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View Full Version : What is SSS?



BlackOpsBen
09-12-2006, 12:03 PM
I still have a lot to learn about lightwave. I've been seeing things about, "SSS" all over. What is it?

MiniFireDragon
09-12-2006, 12:20 PM
in short, sub surface scattering. To see a RL example, put flash light under your hand and look at it. U can see the light (how ever barely) through your hand, that is SSS. Lightwave now implements that in rendering.

Wickster
09-12-2006, 12:30 PM
I hear on the radio, for women it's "secret strip song." when they hear that certain song, which "EVERY" woman has, they'd imagine themselves dancing and well... wait? am i on the right forum? ...heheh sorry ignore this post. :o :D

but yeah, what minifiredragon said. it basically used for correctly rendering light penetrating through the skin bouncing inside it before reflecting out.

Warwind
09-12-2006, 01:36 PM
And does turning it on merely amount to enabling Radiosity, or is there more to it than that?

Warwind
09-12-2006, 03:30 PM
Thanks, but this is way over my head (no pun intended) at this point...

Seems like if one person gets a skin texture to the point where what they've cooked up looks exactly like real skin, can't other people just plug in the same settings and get the same result? Or are people reluctant to share their recipes? Unless I missed it, nobody's posting objects, just pictures...

I'm going to go look for tutorials on skin texturing now! :lwicon:

CMT
09-12-2006, 03:39 PM
Thanks, but this is way over my head (no pun intended) at this point...

Seems like if one person gets a skin texture to the point where what they've cooked up looks exactly like real skin, can't other people just plug in the same settings and get the same result? Or are people reluctant to share their recipes? Unless I missed it, nobody's posting objects, just pictures...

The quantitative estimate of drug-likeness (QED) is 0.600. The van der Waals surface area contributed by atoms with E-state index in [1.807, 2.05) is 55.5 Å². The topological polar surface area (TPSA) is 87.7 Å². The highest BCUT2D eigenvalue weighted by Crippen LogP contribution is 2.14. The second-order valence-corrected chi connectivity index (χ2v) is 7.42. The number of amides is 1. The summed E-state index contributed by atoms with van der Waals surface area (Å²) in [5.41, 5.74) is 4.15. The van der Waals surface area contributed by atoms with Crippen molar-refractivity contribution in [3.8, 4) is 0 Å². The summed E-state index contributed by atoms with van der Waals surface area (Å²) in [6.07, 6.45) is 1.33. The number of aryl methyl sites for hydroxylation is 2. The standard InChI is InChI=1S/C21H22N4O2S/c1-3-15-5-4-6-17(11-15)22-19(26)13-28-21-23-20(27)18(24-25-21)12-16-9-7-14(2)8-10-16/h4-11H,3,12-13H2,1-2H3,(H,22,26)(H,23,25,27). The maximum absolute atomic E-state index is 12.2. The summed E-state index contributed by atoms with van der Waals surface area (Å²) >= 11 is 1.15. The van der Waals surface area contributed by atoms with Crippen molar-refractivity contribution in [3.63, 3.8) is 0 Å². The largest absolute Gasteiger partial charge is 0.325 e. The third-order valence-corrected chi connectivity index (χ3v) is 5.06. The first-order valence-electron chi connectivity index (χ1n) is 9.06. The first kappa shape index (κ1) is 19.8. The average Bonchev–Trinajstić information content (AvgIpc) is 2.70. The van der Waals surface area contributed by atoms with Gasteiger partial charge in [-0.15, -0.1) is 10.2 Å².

I'm going to go look for tutorials on skin texturing now! :lwicon:

Theoretically yes. But you are bound to have to adjust the settings for model size and varying thicknesses, different color textures, etc.... You will still need to know what you are doing to get the optimal settings for your particular model.

There have been pics posted of basic node setups. And most are pretty decent.

loki74
09-12-2006, 04:31 PM
SSS is subsurface scattering, the effect seen when light enters an object, bounces around, and exits again. This behavior is frequently seen in day to day life, not just in skin, but in wax, marble, milk, and a myriad of other things as well.

It really doesnt have much to do with Radiosity, which is a form of Global Illumination (that is, accounting for all sources of emitted and reflected light) which accounts for light that is reflected off surfaces onto other surfaces. Note that this is also different from Caustics, which account for light being re-focused by refractive objects, thus hitting another surface in an interesting pattern.

SSS is implemented into LW as a shader node--not unlike the standard Lambert (evenly diffusive) model which is also a node, as well as (as far as I know) the standard shading model used by LW before nodes came along. Before LW9, there were a number of plugins that allowed for SSS shading.

BlackOpsBen
09-12-2006, 08:10 PM
Thank you all for the answers! I think I still have a lot to learn about lighting. Using Lightwave has given me an interest in physics! I loved the section on light cause It was like, dude I learned the same concept in a 3D world!!!